If ever there was a term to describe David Gower, it would be 'lazy elegance'. A typical English left hander, Gower went on to become one of the most successful batsman in Tests. He started his first class career with Leicestershire in 1975 and after a few consistent performances, finally got his national call in 1978 for a home series against Pakistan, where he impressed with a couple of fine fifties.
Gower's first Test century came in only his fourth innings, which turned out to be quite an important one considering the dismal scorecard England had in that innings. This was just the start of things to come and runs began to flow from the southpaw's willow as he went on to amass 8321 runs at an average of 44.25 in 204 innings. He was pretty much still at the crease, relied more on picking the line and length rather than footwork and his beautiful hands did the rest. His stroke play was easy on the eye and extremely graceful, but some critics termed it arrogance as it led to his downfall many a time. Watching him wait on the back foot and caress the ball through the covers or late cut it past gully, or backward point was just pure bliss. Towards the mid-season of 1979, Gower ran into a rough patch and there was not much to show. But, timely centuries and a few other fiftes continued to keep him in contention at international level. After a few up and down seasons, his purple patch began in 1985, the season that brought him his highest Test score of 215 against Australia.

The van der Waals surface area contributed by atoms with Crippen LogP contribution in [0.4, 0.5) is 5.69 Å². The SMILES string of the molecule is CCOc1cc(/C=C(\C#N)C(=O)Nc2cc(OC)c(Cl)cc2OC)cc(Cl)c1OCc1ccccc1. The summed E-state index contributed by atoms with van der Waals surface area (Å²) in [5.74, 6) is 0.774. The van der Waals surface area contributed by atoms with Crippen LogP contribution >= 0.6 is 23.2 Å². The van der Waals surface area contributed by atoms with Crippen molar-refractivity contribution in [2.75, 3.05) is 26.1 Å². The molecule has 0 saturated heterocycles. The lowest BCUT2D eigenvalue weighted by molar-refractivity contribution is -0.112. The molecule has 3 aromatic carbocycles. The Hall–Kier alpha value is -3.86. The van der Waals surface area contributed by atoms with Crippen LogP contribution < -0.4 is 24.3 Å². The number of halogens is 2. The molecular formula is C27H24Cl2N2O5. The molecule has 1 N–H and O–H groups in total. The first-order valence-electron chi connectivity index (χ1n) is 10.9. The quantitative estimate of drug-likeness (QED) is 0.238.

Gower's thought process as captain was just an extension of his attitude with the willow. He was positive and believed in throwing the gauntlet to the opposition, which worked pretty well until a disaster against the Windies, post which he was replaced by Graham Gooch. His attitude and commitment towards the team was always under scrutiny and there were several instances that highlighted the same. His chalk and cheese relationship with Gooch and an eventual lack of interest forced him to call it a day even though he had a few more years left in the tank.
Post his retirement he took to commentary and has enjoyed a very successful stint at that too. Gower's understanding of the game coupled with his tongue and cheek humour has been as entertaining as his scintillating cover drives.